September 14th, 2011
10:14 AM ET
By Dan Gilgoff, CNN.com Religion Editor
(CNN) – Republicans jumped on the Democrats’ Tuesday loss of the congressional seat given up by disgraced U.S. Rep. Anthony Weiner as a sign of eroding Jewish support for President Barack Obama and his party.
New York’s heavily Democratic 9th Congressional District, centered on Brooklyn and Queens, is one of the most Jewish in the nation, and the Democratic candidate was an Orthodox Jew.
"This Republican win in an overwhelmingly Democrat district is a significant indicator of the problem that President Obama has in the Jewish community,” Republican Jewish Coalition executive director Matt Brooks said after Republican Bob Turner won Tuesday’s special election, an outcome that few had predicted a couple of months ago.
“While party leaders scramble to deny and try to stem the erosion of Jewish support for Democrats, the real issue is this President's policies on Israel, on jobs, and on the economy,” Brooks said in a statement late Tuesday. "Bob Turner's win tonight has huge implications for 2012 races in states with large Jewish communities, such as Florida, Ohio, and Pennsylvania.”
Turner, a former cable television executive who faced a steep fundraising disadvantage against Democrat David Weprin, framed the race as a referendum on Obama. He continually blasted the president’s posture toward Israel as insufficiently supportive.
Former New York Mayor Ed Koch, a Jewish Democrat, endorsed Turner for Congress, citing Israel as the primary reason.
“My support for Mr. Turner is intended to send a message to President Obama that he cannot throw Israel under the bus with impunity,” Koch wrote recently, explaining his endorsement.
At Turner’s Tuesday night victory party, where there was a heavy Orthodox Jewish presence, Koch said: "I like President Obama. ... I helped get him elected.”
"But he threw Israel under the bus," Koch said.
Recent surveys from the Siena College Research Institute suggested that Weprin suffered from a sharp decline in Jewish support over the course of August, with a 21-point lead among Jewish likely voters dwindling to 6 points last week.
Siena College pollster Steven Greenberg said the Democratic candidate's falloff in Jewish support came at the hands of defecting Jewish independents and Republicans. Greenberg estimates that New York’s 9th District is about a quarter Jewish.
A Wednesday polling memo from the Democratic Congressional Campaign Committee did not mention the role of Israel in the New York race, but said that “Republicans used the Karl Rove playbook to scare small, discrete groups of single-issue voters in a low turnout election.”
“For example, Tea Party Republican Bob Turner played on New Yorkers fear and anxiety around the 10th anniversary of the 9/11 attacks,” the memo said. “Turner’s TV ads and mailers included images of the TwinTowers burning and the so-called Ground Zero mosque. Republican outside groups targeted Republican voters, Italian and Irish Catholics, and Orthodox Jews.”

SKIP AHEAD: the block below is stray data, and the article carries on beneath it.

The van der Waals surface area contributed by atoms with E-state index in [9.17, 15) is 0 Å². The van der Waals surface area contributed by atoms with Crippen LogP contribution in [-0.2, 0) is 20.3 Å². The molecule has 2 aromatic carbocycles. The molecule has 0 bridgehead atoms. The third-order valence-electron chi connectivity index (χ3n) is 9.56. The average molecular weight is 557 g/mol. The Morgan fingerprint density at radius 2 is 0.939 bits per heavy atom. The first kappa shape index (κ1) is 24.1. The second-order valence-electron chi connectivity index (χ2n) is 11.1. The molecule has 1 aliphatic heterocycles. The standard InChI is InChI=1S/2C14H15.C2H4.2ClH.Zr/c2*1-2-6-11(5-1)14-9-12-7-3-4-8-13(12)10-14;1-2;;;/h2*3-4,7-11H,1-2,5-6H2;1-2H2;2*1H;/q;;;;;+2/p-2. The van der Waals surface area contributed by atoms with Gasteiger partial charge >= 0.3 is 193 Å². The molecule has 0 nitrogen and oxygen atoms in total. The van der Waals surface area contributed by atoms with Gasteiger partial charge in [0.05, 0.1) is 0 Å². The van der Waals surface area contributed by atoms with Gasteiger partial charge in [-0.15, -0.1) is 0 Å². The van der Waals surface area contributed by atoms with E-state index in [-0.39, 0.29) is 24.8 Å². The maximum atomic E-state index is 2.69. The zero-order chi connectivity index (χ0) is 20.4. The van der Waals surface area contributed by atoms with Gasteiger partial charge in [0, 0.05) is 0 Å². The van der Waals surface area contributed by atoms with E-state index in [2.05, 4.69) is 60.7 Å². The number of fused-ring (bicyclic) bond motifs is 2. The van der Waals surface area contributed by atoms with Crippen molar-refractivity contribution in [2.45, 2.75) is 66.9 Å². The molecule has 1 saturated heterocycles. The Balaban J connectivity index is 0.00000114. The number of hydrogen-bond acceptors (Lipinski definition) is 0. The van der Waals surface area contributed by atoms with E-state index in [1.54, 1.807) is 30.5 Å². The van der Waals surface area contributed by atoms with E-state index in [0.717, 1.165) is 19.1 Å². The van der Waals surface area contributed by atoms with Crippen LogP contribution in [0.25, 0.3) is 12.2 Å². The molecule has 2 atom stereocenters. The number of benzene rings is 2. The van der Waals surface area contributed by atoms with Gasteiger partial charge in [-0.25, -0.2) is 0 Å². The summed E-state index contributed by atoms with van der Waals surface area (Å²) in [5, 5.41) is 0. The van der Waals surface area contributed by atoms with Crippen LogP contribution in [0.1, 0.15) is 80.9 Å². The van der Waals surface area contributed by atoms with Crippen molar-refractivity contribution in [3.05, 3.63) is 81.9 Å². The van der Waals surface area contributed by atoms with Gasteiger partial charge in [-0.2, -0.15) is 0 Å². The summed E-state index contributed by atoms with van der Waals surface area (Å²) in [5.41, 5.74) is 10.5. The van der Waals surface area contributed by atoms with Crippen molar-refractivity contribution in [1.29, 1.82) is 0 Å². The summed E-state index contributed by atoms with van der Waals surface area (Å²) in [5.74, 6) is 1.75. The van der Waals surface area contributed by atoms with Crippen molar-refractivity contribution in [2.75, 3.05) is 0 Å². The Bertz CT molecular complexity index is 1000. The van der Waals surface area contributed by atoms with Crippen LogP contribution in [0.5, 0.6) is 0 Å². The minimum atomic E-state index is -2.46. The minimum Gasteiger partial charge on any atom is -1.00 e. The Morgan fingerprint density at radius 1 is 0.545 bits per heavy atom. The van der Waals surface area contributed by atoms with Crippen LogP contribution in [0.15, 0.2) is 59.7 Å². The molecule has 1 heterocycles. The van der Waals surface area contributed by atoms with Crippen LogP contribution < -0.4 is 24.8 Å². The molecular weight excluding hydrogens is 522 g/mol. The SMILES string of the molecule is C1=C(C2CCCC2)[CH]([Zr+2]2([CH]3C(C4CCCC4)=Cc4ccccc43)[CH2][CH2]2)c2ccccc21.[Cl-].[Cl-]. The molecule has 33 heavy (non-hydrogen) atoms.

Some Orthodox Jewish rabbis criticized Weprin during the campaign for supporting same-sex marriage as a New York state assemblyman. The National Organization for Marriage, a group opposed to same-sex marriage, spent $75,000 to defeat Weprin, including through mailers to Jewish voters.
“NOM played a major role in this election, helping to organize the Jewish and Hispanic communities to coalesce with Republicans, conservative and other pro-family voters,” the group said in a statement Wednesday. “We mounted the first and largest independent expenditure campaign in the race to make marriage a key issue, and we succeeded.”
A Siena poll earlier this month found that 76% of Jewish likely voters in Weiner’s old district said the country is headed in the wrong direction and that just 42% had a favorable view of Obama.
New York Gov. Andrew Cuomo, meanwhile, enjoyed a 76% approval rating among Jewish likely voters in New York’s 9th District.
Democrats have traditionally enjoyed overwhelming levels of Jewish support.
Greenberg said that Obama is suffering among Democratic voters more broadly and that “Jewish voters are no different than all the voters in the district.”
In a May speech, Obama said that Israel's 1967 borders should be a starting point for peace negotiations between Israel and the Palestinians and land swaps, provoking criticism from some Jewish leaders.
But a July poll from Gallup found that Obama had a 60% job approval rating among Jewish Americans, and that the speech was "not a watershed in Jewish views toward Obama.”
Sen. Joseph Lieberman, an independent from Connecticut and an Orthodox Jew, endorsed Weprin over the summer and came to his defense on Israel.
"While David Weprin can be counted on to fight for the safety and security of the State of Israel, we can also rely on him to protect the seniors and working families of Brooklyn and Queens," Lieberman said in July.
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The CNN Belief Blog covers the faith angles of the day's biggest stories, from breaking news to politics to entertainment, fostering a global conversation about the role of religion and belief in readers' lives. It's edited by CNN's Daniel Burke and Eric Marrapodi with daily contributions from CNN's worldwide newsgathering team and frequent posts from religion scholar and author Stephen Prothero.